Ensuring a positive guest experience
By Minh N. Vu and Karen L. Stephenson
It's been 20 years since the signing of the original Americans with Disabilities Act (ADA), a law that has influenced society and the way we do business. Recent revisions to the ADA make it more important than ever to stay up to date on how your business accommodates people with disabilities. This article provides ways that lodging properties can help guests with disabilities make the most of their stays through the property's compliance with the legal requirements of Title III of the Americans with Disabilities Act. This article also addresses new accessibility requirements for existing and newly-constructed swimming pools, wading pools, and spas.
1. Allow individuals to use service animals in all areas where guests are allowed.
2. Allow individuals with mobility disabilities to use non-traditional mobility devices such as Segways and golf carts at the place of lodging, unless their use poses a legitimate threat of injury to others or damage to property.
3. Provide assistance with luggage even if assistance is not normally provided.
4. Remove or relocate furniture in a guest room to create more maneuvering space for a wheelchair or other mobility device.
5. Lower beds upon request so that a guest can more easily transfer to it from a wheelchair.
6. Retrieve food items from the restaurant's buffet.
7. Place buffet items within accessible reach ranges.
8. Accept alternate forms of identification if the guest's disability precludes him or her from having a driver's license.
9. Ensure that front desk employees have a list of all accessible rooms in the facility with information about the accessibility features in each room so that they can properly assign rooms and answer room-related questions. Employees should also be prepared to provide more information about an accessible room if requested by a guest.
10. Ensure that employees are familiar with accessibility information regarding common areas and amenities. For example, employees should know the location of accessible entrances, parking, and restrooms. Restaurant employees should know which tables in the food and beverage venue are accessible.
11. Do not sell accessible rooms to guests who do not specifically request them until the accessible rooms are the only remaining rooms of their type.
12. Maintain the facility's accessible features, including:
• Ensuring that exterior and interior accessible routes are unobstructed at all times.
• Training housekeeping employees to place items such as television remote controls and adjustable shower heads no higher than 48" above the floor.
• Ensuring that the lowered section at the registration counter intended for use by guests in wheelchairs is kept clear.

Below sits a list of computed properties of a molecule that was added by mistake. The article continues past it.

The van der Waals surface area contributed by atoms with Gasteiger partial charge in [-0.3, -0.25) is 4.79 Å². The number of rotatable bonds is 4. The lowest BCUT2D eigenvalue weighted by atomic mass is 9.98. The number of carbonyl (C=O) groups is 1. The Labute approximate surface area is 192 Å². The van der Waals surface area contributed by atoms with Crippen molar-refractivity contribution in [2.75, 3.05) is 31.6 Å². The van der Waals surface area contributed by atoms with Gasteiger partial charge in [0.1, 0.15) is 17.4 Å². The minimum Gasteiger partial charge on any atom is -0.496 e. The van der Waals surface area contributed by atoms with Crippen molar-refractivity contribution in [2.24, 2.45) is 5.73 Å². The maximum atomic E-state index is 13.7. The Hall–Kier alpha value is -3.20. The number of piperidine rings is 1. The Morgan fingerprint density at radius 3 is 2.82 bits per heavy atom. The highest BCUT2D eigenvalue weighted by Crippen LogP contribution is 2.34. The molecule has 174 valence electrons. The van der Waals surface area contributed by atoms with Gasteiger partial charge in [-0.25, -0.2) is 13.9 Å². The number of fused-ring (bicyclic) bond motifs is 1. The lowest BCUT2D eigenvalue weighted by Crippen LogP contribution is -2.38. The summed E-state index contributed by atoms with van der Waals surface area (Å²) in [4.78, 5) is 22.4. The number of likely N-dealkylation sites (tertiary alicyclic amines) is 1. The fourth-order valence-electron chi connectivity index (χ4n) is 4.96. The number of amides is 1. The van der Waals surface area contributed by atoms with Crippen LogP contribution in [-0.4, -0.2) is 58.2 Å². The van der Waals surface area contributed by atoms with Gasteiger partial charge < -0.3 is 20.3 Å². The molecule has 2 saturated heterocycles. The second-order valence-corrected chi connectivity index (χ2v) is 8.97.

13. Provide auxiliary aid and services to individuals with speech, hearing, or sight disabilities, free of charge, to ensure effective communication. For example:
For individuals who are blind or have low vision:
• Read uncomplicated documents out loud.
• Provide more complicated documents in large print, Braille, electronic, or audio formats.
• Complete forms or paperwork for the individual.
For individuals who are deaf or hard of hearing:
• Exchange written notes.
• Use facial expressions or physical gestures that illustrate information
• Use a TTY/TDD, relay service, or a qualified interpreter for more complicated communications.
For individuals with speech disabilities:
• Exchange notes.
• Listen to the individual's communication device that relays the individual's words in a computerized voice.
Hospitality employees are responsible for delivering exemplary service to all guests. The service provided to guests with disabilities is no different. It is important to accurately understand their unique needs and desire for independence. The Educational Institute video, Enabling Independence: Service for Guests with Disabilities highlights the unique needs of guests with various disabilities and identifies how lodging employees can accommodate their desire for independence. It also covers expanded ADA requirements regarding power-driven mobility devices, service animals, and practical steps you can take to ensure the safety and satisfaction of guests with disabilities. For additional information, visit ww.ahlei.org
New Accessibility Requirements for Swimming Pools, Wading Pools and Spas
The 2010 Standards establish minimum accessibility requirements for swimming pools, wading pools, and spas that are intended to ensure a general level of usability of these elements by individuals with disabilities. By March 15, 2012, most owners and operators will have to retrofit existing pools and spas with a pool lift or some other means of accessible entry unless it is not readily achievable for them to do so.
The 2010 Standards contain several requirements for pool lifts, including seat height and width; a footrest and armrest; independent operation; controls and operating mechanisms; and lifting capacity. The detailed technical requirements for pool lifts are set forth in Section 1009 of the 2010 Standards (http://www.ada.gov/2010ADAstandards_index.htm).